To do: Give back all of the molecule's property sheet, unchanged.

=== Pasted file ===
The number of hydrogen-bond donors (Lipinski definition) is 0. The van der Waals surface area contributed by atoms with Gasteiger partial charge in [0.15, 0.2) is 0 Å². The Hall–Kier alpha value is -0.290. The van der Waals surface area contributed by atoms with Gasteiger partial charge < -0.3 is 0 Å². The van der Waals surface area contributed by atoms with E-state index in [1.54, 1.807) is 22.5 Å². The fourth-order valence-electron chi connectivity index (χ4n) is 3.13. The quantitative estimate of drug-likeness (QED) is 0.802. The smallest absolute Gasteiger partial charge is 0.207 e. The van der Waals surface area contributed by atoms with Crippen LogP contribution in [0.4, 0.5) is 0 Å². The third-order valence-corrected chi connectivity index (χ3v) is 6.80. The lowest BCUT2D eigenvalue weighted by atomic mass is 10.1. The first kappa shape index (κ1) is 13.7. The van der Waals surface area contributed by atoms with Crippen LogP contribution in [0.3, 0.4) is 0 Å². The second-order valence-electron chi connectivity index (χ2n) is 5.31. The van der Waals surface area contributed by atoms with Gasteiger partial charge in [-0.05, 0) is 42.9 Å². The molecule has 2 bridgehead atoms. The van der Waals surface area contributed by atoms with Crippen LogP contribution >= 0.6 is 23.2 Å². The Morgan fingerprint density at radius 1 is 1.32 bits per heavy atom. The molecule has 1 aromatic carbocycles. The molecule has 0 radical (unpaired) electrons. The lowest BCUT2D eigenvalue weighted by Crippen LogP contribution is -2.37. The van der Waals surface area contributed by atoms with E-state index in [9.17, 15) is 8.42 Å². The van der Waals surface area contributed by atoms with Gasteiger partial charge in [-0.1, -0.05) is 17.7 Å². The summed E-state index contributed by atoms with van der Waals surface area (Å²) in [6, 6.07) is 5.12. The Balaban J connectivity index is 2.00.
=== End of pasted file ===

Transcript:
The number of hydrogen-bond donors (Lipinski definition) is 0. The van der Waals surface area contributed by atoms with Gasteiger partial charge in [0.15, 0.2) is 0 Å². The Hall–Kier alpha value is -0.290. The van der Waals surface area contributed by atoms with Gasteiger partial charge < -0.3 is 0 Å². The van der Waals surface area contributed by atoms with E-state index in [1.54, 1.807) is 22.5 Å². The fourth-order valence-electron chi connectivity index (χ4n) is 3.13. The quantitative estimate of drug-likeness (QED) is 0.802. The smallest absolute Gasteiger partial charge is 0.207 e. The van der Waals surface area contributed by atoms with Crippen LogP contribution in [0.4, 0.5) is 0 Å². The third-order valence-corrected chi connectivity index (χ3v) is 6.80. The lowest BCUT2D eigenvalue weighted by atomic mass is 10.1. The first kappa shape index (κ1) is 13.7. The van der Waals surface area contributed by atoms with Crippen LogP contribution in [0.3, 0.4) is 0 Å². The second-order valence-electron chi connectivity index (χ2n) is 5.31. The van der Waals surface area contributed by atoms with Gasteiger partial charge in [-0.05, 0) is 42.9 Å². The molecule has 2 bridgehead atoms. The van der Waals surface area contributed by atoms with Crippen LogP contribution >= 0.6 is 23.2 Å². The Morgan fingerprint density at radius 1 is 1.32 bits per heavy atom. The molecule has 1 aromatic carbocycles. The molecule has 0 radical (unpaired) electrons. The lowest BCUT2D eigenvalue weighted by Crippen LogP contribution is -2.37. The van der Waals surface area contributed by atoms with E-state index in [9.17, 15) is 8.42 Å². The van der Waals surface area contributed by atoms with Gasteiger partial charge in [-0.1, -0.05) is 17.7 Å². The summed E-state index contributed by atoms with van der Waals surface area (Å²) in [6, 6.07) is 5.12. The Balaban J connectivity index is 2.00.